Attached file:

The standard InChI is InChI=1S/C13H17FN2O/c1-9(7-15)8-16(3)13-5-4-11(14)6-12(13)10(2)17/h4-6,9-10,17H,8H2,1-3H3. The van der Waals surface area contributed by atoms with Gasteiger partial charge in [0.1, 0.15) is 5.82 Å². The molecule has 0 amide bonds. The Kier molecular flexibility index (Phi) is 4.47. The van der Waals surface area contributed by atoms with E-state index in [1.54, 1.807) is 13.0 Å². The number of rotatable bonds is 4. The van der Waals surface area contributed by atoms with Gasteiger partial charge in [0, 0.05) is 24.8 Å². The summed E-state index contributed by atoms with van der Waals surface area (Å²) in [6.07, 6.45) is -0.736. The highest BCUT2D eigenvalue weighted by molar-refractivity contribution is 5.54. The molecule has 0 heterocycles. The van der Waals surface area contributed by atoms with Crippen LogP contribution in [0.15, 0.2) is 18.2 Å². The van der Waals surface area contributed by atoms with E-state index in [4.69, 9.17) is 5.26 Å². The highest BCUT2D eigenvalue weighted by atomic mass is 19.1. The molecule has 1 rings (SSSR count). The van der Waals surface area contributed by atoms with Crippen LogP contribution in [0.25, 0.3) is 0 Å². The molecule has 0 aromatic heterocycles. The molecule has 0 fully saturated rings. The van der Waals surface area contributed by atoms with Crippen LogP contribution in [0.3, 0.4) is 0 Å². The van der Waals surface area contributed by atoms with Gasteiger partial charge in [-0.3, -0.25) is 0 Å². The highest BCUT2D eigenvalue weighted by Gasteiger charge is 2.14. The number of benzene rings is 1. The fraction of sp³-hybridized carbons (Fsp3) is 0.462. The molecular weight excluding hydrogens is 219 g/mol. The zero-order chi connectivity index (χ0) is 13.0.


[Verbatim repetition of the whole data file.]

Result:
The standard InChI is InChI=1S/C13H17FN2O/c1-9(7-15)8-16(3)13-5-4-11(14)6-12(13)10(2)17/h4-6,9-10,17H,8H2,1-3H3. The van der Waals surface area contributed by atoms with Gasteiger partial charge in [0.1, 0.15) is 5.82 Å². The molecule has 0 amide bonds. The Kier molecular flexibility index (Phi) is 4.47. The van der Waals surface area contributed by atoms with E-state index in [1.54, 1.807) is 13.0 Å². The number of rotatable bonds is 4. The van der Waals surface area contributed by atoms with Gasteiger partial charge in [0, 0.05) is 24.8 Å². The summed E-state index contributed by atoms with van der Waals surface area (Å²) in [6.07, 6.45) is -0.736. The highest BCUT2D eigenvalue weighted by molar-refractivity contribution is 5.54. The molecule has 0 heterocycles. The van der Waals surface area contributed by atoms with Crippen LogP contribution in [0.15, 0.2) is 18.2 Å². The van der Waals surface area contributed by atoms with E-state index in [4.69, 9.17) is 5.26 Å². The highest BCUT2D eigenvalue weighted by atomic mass is 19.1. The molecule has 1 rings (SSSR count). The van der Waals surface area contributed by atoms with Crippen LogP contribution in [0.25, 0.3) is 0 Å². The molecule has 0 aromatic heterocycles. The molecule has 0 fully saturated rings. The van der Waals surface area contributed by atoms with Crippen LogP contribution in [0.3, 0.4) is 0 Å². The van der Waals surface area contributed by atoms with Gasteiger partial charge in [-0.3, -0.25) is 0 Å². The highest BCUT2D eigenvalue weighted by Gasteiger charge is 2.14. The number of benzene rings is 1. The fraction of sp³-hybridized carbons (Fsp3) is 0.462. The molecular weight excluding hydrogens is 219 g/mol. The zero-order chi connectivity index (χ0) is 13.0.